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Thread: The Battle at Lake Changjin

  1. #1
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    The Battle at Lake Changjin

    Gene Ching
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  2. #2
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    Battle bests Bond

    China’s ‘Battle at Lake Changjin’ beats James Bond at box office with $203 million
    “No Time to Die,” the latest movie in the James Bond franchise, made $119 million at the global box office last weekend.

    Moviegoers arrive to watch “The Battle At Lake Changjin" on Saturday, in Wuhan, China.Getty Images
    Oct. 5, 2021, 2:30 AM PDT / Updated Oct. 5, 2021, 3:13 AM PDT
    By Variety
    China’s “The Battle at Lake Changjin” was the highest grossing film anywhere in the world over the past weekend, with a $203 million haul.

    That score was fractionally lower than the combined total earned by “No Time to Die” ($119 million in international markets) and by “Venom: Let There Be Carnage” ($90.2 million in North America).

    The film was the far away winner in mainland China, where it was released on Thursday, a day ahead of the October 1, National Day holiday. Over four days on release, it earned $234 million, according to consultancy Artisan Gateway.

    Additional data from local provider Ent Group showed that “Battle” enjoyed a massive 157,000 screenings per day and was watched by 25.5 million ticket buyers between Friday and Sunday.

    That put it ahead of “My Country, My Parents,” which earned $70.6 million over the weekend proper and a “Venom”-like $90.4 million total over four days.

    Both titles are examples of the patriotic triumphalism that has come to typify the Chinese box office since it re-opened, post pandemic in July last year, and both capitalize on the sentiment stirred up around the annual celebrations of the country’s birth, some 72 years ago.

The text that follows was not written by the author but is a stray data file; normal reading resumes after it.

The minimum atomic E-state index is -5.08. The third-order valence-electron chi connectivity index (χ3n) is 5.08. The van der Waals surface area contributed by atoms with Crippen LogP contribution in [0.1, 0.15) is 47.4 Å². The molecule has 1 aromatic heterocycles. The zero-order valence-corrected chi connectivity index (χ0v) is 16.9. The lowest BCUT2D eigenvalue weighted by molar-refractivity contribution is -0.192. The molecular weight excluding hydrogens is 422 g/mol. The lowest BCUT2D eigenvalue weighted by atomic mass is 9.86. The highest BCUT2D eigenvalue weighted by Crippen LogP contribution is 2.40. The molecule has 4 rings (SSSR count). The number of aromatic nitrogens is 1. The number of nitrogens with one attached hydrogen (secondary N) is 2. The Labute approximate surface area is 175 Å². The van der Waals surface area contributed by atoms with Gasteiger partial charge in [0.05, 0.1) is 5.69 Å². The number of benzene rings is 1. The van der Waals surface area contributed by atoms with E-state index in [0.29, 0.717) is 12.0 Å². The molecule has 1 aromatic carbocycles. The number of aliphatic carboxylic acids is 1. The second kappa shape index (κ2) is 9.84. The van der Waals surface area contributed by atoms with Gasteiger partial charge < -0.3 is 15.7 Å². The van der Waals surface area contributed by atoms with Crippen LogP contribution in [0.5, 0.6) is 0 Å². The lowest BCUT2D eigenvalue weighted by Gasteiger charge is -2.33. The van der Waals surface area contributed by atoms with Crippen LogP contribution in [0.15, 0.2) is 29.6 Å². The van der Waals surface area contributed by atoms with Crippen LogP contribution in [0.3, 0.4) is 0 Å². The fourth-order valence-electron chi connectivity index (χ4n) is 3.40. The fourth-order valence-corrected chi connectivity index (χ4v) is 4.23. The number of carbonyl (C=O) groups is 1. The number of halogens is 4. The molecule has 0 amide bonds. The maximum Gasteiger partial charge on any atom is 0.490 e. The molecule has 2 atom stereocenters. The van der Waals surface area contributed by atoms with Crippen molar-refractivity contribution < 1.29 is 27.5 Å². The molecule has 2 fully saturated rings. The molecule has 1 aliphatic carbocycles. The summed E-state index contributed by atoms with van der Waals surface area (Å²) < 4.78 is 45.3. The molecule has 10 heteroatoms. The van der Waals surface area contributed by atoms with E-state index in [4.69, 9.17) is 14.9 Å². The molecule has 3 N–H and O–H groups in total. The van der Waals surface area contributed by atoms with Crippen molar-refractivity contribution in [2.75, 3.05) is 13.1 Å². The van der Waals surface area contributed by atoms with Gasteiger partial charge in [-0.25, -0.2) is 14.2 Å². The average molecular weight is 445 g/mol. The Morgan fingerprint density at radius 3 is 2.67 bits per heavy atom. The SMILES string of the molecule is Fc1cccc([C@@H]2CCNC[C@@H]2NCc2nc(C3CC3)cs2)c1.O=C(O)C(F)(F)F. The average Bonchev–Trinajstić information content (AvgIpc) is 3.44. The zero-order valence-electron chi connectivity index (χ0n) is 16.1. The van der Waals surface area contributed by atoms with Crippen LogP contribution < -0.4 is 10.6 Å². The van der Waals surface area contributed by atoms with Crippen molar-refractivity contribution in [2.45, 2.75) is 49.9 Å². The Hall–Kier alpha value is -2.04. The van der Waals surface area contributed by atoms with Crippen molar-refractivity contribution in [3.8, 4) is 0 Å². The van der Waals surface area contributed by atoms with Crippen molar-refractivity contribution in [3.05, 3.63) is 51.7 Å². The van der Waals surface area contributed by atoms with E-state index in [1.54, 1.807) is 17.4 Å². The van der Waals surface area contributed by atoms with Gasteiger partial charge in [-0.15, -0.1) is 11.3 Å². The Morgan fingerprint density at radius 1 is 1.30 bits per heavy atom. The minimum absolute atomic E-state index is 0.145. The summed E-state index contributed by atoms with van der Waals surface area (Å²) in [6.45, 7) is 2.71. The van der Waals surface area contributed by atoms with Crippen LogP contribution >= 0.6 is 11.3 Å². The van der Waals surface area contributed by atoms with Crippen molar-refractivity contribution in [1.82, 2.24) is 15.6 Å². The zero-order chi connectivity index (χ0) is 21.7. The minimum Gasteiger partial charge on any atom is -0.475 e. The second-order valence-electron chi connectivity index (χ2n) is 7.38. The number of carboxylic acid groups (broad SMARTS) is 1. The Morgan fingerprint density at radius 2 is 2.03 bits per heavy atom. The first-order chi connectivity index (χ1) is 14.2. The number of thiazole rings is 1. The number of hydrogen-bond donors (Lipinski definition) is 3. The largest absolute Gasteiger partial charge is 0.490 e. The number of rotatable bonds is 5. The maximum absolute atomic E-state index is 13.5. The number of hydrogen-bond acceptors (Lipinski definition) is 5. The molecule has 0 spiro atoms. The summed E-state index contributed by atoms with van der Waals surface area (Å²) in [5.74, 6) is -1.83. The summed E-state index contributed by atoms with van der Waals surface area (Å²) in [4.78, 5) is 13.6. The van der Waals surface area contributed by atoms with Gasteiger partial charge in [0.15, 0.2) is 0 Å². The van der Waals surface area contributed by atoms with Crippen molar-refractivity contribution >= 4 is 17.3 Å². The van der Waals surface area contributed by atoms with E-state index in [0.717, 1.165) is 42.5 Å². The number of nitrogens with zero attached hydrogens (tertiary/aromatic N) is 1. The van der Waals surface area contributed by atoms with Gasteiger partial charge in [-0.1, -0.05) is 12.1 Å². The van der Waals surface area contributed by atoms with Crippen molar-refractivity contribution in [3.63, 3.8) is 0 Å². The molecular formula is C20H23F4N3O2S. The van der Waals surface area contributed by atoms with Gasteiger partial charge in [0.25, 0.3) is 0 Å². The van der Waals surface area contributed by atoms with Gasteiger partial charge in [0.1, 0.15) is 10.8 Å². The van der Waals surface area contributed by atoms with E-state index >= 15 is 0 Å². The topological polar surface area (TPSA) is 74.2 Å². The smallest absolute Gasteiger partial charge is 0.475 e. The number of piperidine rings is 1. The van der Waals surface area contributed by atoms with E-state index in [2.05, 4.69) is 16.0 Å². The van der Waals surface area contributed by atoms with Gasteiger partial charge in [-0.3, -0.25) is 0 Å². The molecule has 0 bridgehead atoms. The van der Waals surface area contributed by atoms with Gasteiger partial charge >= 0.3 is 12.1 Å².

‘The Battle at Lake Changjin’ was the highest grossing film anywhere in the world over the past weekend, with a $203 million haul.Getty Images
    “Changjin” earned $12.9 million of its total from Imax giant screens, making it the third biggest Imax opening weekend of all time behind sci-fi title “The Wandering Earth” and Chinese New Year comedy “Detective Chinatown 3.”

    Made with a production budget reported to be over $200 million, the film boasts three of Greater China’s top directors: Chen Kaige, Tsui Hark and Dante Lam.

    It is an epic war film praising the triumphs of Chinese soldiers fighting American-led United Nations forces in the early days of the Korean War (1950-1953). China portrays its involvement in the war as an act of self-defense and one of support for North Korean leader Kim Il-sung. In Chinese, it is called the War to Resist U.S. Aggression and Aid Korea.

    The film was produced by Bona Film Group and stars Wu Jing, star and director of the blockbuster “Wolf Warrior” war films, and pop idol turned actor Jackson Yee. (Wu also stars in and is credited as one of four co-directors on “My Country, My Parents”.)

    In a very distant third place, Chinese-made animation “Dear Tutu: Operation T-Rex” earned $3.5 million over three days.

    Artisan Gateway shows the weekend aggregate to have been $295 million or some RMB1.9 billion.

    That advances the year-to-date box office in China to $5.31 billion, a figure that is 27 percent below the same point in pre-pandemic 2019. Over the seven day National Holiday period in 2019, box office takings reached RMB4.5 billion.
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    Gene Ching
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  3. #3
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    #4 at $633 M

    Oct 10, 2021 10:30pm PT
    China’s ‘Battle at Lake Changjin’ Is World’s Fourth Highest-Grossing Film of 2021 After 11 Days


    By Patrick Frater

    Battle at Lake Changjin
    China Film Co.
    “The Battle at Lake Changjin” became the fourth most successful film in the world this year as it maintained its grip on the China box office for a second weekend.

    Even as the National Day holiday season wound to an end, “Changjin” scored $109 million over the weekend according to data from Artisan Gateway. That gave it a cumulative total of $633 million earned since Sept. 30.

    Second placed film over the weekend, “My Country, My Parents” earned $19.6 million. Its cumulative was extended to $182 million.

    The score for “Changjin” puts it ahead of far ahead of “The Legend of Shang-Chi” which stood on $402 million worldwide prior to the latest weekend, according to data from Box Office Mojo, and the $468 million worldwide total earned by “Godzilla Vs. Kong.”

    The only 2021 titles outscoring “Changjin” in the global rankings are “Hi, Mom” with $822 million, “F9” with $717 million and “Detective Chinatown 3” with $686 million.